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Friday, Apr. 29, 2016

Winter arrives

Thursday, February 8, 2007

(Photo)
Winter's Not all Bad: The blanket of snow covering pasture land along Havenwood Road in Fulton County was a sight to behold Feb. 1. Photo/Ninemire
Snow closes schools; icy roads cause trouble for motorists

For the past couple of years, winters have been considerably mild, with little or no winter precipitation throughout northeast Arkansas. However, mother nature jogged our memory Jan. 31.

Snow began falling shortly after 1 p.m. and accumulated quickly, continuing into the evening hours.

Due to the inclement conditions, authorities closed state Highway 9 between Salem and Mammoth Spring.

Area schools cancelled afternoon classes in order for drivers to avoid hazardous road conditions. Several businesses closed early, and many Wednesday evening church services were cancelled throughout the tri-county area.

Some businesses opened late on Thursday; some did not open at all. Classes at all local schools were canceled through Friday.

There were no official measurements of the depth of snowfall in Fulton or Izard counties, according to Salvador Guiterrez with the National Weather Service.

"We didn't send any official ground troops to survey the area," Guiterrez said. "Generally calls reported 1 to 2 inches (of snowfall), with some areas reporting three inches."

Despite only having a couple of inches of snow, motorists still had trouble, according to Izard County Sheriff Tate Lawrence.

Lawrence said there were approximately 35 weather-related wrecks throughout the county. "The snow came so quickly and unexpectedly -- it kept us working like crazy," Lawrence said. "We were called to accidents shortly after noon when the snow began and worked until 9 or 10 that evening."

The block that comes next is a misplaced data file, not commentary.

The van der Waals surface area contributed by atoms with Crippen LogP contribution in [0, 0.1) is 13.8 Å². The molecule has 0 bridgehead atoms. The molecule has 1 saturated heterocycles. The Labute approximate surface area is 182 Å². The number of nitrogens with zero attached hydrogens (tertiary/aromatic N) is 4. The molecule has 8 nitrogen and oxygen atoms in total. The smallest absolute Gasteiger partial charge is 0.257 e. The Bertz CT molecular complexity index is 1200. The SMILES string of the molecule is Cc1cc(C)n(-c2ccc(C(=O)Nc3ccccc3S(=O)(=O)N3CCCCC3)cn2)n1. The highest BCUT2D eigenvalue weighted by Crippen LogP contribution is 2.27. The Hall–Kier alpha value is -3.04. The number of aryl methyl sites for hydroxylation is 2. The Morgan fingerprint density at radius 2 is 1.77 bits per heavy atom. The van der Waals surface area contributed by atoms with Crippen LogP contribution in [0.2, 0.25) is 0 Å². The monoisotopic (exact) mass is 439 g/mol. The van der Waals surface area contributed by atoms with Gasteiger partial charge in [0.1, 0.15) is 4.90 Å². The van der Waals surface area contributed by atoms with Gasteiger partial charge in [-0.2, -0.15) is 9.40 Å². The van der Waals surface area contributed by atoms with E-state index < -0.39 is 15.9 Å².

Lawrence said his office was fortunate; though there were a large number of traffic problems, the incidents were not serious.

"Most of the stuff was people sliding off the road. We had to pull people out of ditches, and there were a couple of fender benders," he said.

There were severe wrecks in Horseshoe Bend, however.

Feb.1 a 2002 Chevrolet Malibu slid off of Peace Valley Road and under a fallen tree, according to Horseshoe Bend Police Chief Fred Mitchell.

Mitchell said that despite the vehicle suffering major damages, the two front seat passengers left the wreck unscathed. Only the backseat passenger -- Cathy J. Griswald, 64, of Ash Flat -- required medical treatment, he said.

Mitchell said there was another dangerous wreck at approximately 2:25 that afternoon.

Connie Brownfield of Horseshoe Bend was attempting to turn left at the intersections of Shady Lane and Parkway when she lost control of her 1999 Dodge Intrepid, Mitchell said.

He said Brownfield escaped unharmed after her vehicle slid off the street, into a ditch and came to a stop, overturned in the nearby woods.

"We're lucky -- in all this weather there were no seriously threatening injuries," Lawrence said.

The scene was similar in Fulton County.

Fulton County Judge Charles Willett said there were several small wrecks, but nothing was serious and no injuries were reported.

As for county roads, Willett said there were no major damages. "Everything's OK -- there's a few places that have fallen in from freezing and thawing, but it's nothing big," he said.



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